Abingdon Town 2 Highworth Town 1 (23/04/2011)
A sunny April afternoon had me in the mood to go somewhere agreeable. I chose Abingdon Town, currently the junior of Abingdon’s two non-league clubs, because photos of the place suggested a smidgen of character in town full of it.
The town, just a few miles north of where I was born, certainly had it in spades. Growing up in a new town, I can’t resist the lure of a quientessentially English place like this, with historic old buildings next to the genteel banks of a river, and proper old-style pubs round every corner. OK, the drive in through the main road from the A34 could have been anywhere in the UK, but the centre could have been off a postcard in parts.
The football ground itself is across the river from the main town, with a cricket pitch separating the ground from the river bank. With the sun beating down, a cricket match taking place against a backdrop the back of a stand with “Abingdon Town FC” picked out in old style lettering, is enough to make you glad to be in England.
The ground itself could never quite live up to such a genteel setting, but it does have a stab at it. I’ve never seen a ground quite a green as this one. All around the ground, the stands, back walls, pillars, perimeter walls, roofs, pretty much everything that could be grabbed and painted, was a rich olive green. With the ground surrounding by trees, it gave the place a very rustic feel, only jarred somewhat by one corner, where two scruffy blue portacabins and a caravan intruded. At least from one angle, the tower and spire of St Helen’s Church pokes through a gap in the trees to avert your eyes. From the other side, the cooling towers of nearby Didcot power station just peek over the stand.
The stand itself straddles the halfwayline with five rows of red backless seats. I can only guess green seats weren’t available, but they do contrast well. Running to the corner flag on either side is a few steps covered terracing. A similar narrow covered terrace, fully decked in green, naturally, runs the length on one end. The other end is open, again with three steps of terracing, but is not painted green. The trees behind provide the greenery here.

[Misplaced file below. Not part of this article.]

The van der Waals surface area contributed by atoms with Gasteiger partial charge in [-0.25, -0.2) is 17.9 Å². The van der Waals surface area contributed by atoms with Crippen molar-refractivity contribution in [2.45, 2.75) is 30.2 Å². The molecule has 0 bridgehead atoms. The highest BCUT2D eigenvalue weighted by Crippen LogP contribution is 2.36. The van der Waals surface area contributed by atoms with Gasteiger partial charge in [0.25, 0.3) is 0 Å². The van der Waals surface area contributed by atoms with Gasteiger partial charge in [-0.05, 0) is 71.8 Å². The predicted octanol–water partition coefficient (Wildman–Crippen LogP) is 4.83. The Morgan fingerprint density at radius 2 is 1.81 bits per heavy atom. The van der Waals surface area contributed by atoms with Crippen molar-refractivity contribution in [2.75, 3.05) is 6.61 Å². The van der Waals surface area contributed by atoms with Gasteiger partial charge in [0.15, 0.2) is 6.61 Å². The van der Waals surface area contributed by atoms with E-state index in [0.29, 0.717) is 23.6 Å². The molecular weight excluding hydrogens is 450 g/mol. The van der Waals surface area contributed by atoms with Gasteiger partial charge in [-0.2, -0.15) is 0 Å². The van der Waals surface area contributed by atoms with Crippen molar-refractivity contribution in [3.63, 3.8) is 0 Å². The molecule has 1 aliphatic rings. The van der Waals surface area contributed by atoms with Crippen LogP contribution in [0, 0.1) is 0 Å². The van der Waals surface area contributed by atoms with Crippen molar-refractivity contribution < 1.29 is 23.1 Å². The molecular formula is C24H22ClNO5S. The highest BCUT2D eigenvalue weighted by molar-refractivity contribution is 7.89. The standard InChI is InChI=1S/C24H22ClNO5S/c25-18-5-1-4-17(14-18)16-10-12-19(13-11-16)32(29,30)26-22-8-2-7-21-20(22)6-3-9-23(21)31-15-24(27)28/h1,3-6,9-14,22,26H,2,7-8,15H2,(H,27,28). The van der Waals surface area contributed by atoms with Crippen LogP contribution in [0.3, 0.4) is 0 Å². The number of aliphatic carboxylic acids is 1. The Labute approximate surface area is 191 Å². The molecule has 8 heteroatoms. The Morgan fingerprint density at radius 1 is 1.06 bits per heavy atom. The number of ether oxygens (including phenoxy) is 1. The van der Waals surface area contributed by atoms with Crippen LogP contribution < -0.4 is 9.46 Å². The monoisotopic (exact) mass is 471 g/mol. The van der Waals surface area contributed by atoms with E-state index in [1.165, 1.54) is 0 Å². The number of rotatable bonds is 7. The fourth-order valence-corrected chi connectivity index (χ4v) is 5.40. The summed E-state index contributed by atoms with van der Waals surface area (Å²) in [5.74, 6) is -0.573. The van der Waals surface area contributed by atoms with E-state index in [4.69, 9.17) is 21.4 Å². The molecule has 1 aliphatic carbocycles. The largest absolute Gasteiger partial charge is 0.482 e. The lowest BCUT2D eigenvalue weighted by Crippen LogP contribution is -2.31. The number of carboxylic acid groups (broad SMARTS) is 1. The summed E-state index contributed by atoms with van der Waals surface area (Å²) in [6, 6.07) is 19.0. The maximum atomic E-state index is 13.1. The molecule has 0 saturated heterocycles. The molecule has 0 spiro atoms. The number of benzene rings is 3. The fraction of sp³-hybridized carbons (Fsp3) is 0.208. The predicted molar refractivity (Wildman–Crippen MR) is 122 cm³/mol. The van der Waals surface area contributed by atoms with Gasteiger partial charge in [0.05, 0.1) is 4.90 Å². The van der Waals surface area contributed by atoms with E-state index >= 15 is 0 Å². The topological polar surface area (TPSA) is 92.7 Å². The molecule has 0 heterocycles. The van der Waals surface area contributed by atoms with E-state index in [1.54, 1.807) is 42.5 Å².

The other side is filled by a more modern looking clubhouse block, containing the bar, changing rooms and tea bar. Between the bar an perimeter wall are tressle tables, forming a small beer garden area. This area, liberally decked out in St George’s Day flags, was one of the most popular areas for the crowd to gather. The proximity of the bar was no doubt a factor. Given the number pubs the town has, Abingdon folk certainly seem to like a beer.
With such an easy on the eye setting, the game was always go to struggle to match it. Not that it was a poor game. The 80ºF heat took its toll on players used to something much colder for the past six months, with two water break stoppages. The visitors, who had been chasing the title until it slipped out of their reach in midweek, were probably a little off the pace as a result, and didn’t look like a side who’d banged in 107 goals in 41 games.
Attacks were breaking down, and the game was lively but with few actual chances. It was a bit out of the blue then, when Abingdon Town took the lead, with a goal of some quality. With Highworth trying to push out after a clearance, a dropping ball was volleyed back unstoppably over the keeper to put the home side 1-0 up.
After half time, with one or two choice words no doubt ringing in their ears, Highworth looked much more determined. It didn’t take them long to equalise, with free kick over the wall rebounding in after hitting the far post.
If Highworth thought that might break the spirit of their mid-table hosts, they were wrong, as they regained the lead almost immediately. A failed effort at offside had an Abingdon attacker bearing down of goal. The keeper did well to force him wide, but with him now gone to ground, the Abingdon player was able to cut the ball back inside and coolly pass the ball into the vacant net, avoiding the onrushing defenders.
From there there were misses at both ends. Lots of snatched shots, but Highworth hit the outside of the post with one effort, and Abingdon Town should have done much better with a late chance that was dragged across goal and wide. Town hung on to win, and, as one player shouted out as the whistle blew, it was a great end to the season.